world." A spokesperson from one of the environmental
groups stated: "For
Nestlé to claim that its bottled water product is
environmentally superior to any other consumer product in the world is
not supportable." In their 2008 Corporate Citizenship Report,
Nestlé themselves stated that many of their bottles end up in the
solid-waste stream, and that most of their bottles are not
recycled. The advertising campaign has been called
Nestlé defended its ads, saying they
will show they have been truthful in their campaign.
Water bottling operations in California,
Oregon and Michigan
Considerable controversy has surrounded Nestlé's bottled water brand
Arrowhead sourced from wells alongside a spring in Millard Canyon
situated in a Native American Reservation at the base of the San
Bernardino Mountains in California. While corporate officials and
representatives of the governing Morongo tribe have asserted that the
company, which started its operations in 2000, is providing meaningful
jobs in the area and that the spring is sustaining current surface
water flows, a number of local citizen groups and environmental action
committees have started to question the amount of water drawn in the
light of the ongoing drought, and the restrictions that have been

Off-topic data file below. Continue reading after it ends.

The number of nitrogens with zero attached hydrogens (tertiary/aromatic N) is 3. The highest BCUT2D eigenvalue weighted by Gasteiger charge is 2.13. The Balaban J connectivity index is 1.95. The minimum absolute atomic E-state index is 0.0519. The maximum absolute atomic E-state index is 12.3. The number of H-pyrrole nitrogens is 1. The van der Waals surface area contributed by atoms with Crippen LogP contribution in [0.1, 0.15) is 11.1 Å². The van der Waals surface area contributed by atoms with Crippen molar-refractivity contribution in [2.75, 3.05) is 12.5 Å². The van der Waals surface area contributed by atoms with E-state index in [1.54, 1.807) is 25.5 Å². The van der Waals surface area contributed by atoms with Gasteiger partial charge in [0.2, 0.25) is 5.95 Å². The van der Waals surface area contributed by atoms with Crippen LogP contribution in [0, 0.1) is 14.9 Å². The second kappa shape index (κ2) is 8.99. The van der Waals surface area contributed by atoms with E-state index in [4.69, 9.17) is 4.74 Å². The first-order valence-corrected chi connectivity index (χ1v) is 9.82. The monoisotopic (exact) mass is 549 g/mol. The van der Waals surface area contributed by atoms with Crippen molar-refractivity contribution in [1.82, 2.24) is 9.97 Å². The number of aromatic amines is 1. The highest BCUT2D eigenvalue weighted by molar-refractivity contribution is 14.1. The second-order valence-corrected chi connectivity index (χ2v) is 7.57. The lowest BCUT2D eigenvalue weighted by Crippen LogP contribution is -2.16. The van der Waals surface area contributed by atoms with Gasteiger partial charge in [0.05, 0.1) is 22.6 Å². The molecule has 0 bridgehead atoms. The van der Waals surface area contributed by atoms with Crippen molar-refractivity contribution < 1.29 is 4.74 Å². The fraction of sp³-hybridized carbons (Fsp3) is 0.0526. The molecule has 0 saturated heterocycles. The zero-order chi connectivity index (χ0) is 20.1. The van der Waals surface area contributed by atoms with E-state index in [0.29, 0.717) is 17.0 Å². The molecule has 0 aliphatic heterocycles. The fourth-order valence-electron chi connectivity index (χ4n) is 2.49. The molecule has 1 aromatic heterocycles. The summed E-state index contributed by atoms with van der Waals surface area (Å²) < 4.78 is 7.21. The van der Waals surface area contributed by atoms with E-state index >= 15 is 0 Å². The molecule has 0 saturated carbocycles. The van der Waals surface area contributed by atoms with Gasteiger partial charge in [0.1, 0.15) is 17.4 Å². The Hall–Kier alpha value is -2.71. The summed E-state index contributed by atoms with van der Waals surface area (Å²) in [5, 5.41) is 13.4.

placed on residential water use. Additionally, recent evidence
suggests that representatives of the Forest Service failed to follow
through on a review process for Nestlé's permit to draw water from
the San Bernardino wells, which expired in 1988. In San
Nestlé pays the U.S. Forest Service $524 yearly to pump
and bottle about 30 million gallons, even during droughts. Peter
Gleick, a co-founder of the Pacific Institute, that has focused on
water issues remarks, “Every gallon of water that is taken out of a
natural system for bottled water is a gallon of water that doesn’t
flow down a stream, that doesn’t support a natural ecosystem,” he
says. “Our public agencies have dropped the ball,”
The former forest supervisor Gene Zimmerman has explained that the
review process was rigorous, and that the Forest Service "didn't have
the money or the budget or the staff" to follow through on the review
of Nestlé's long-expired permit. However, Zimmerman's
observations and action have come under scrutiny for a number of
reasons. Firstly, along with the natural resource manager for Nestlé,
Larry Lawrence, Zimmerman is a board member for and played a vital
role in the founding of the nonprofit Southern
Foundation, of which
Nestlé is the most noteworthy and longtime
donor. Secondly, the Zimmerman Community Partnership Award – an
award inspired by Zimmerman's actions and efforts "to create a
public/private partnership for resource development and community
engagement" – was presented by the foundation to Nestlé's Arrowhead
Water division in 2013. Finally, while Zimmerman retired from his
former role in 2005, he currently works as a paid consultant for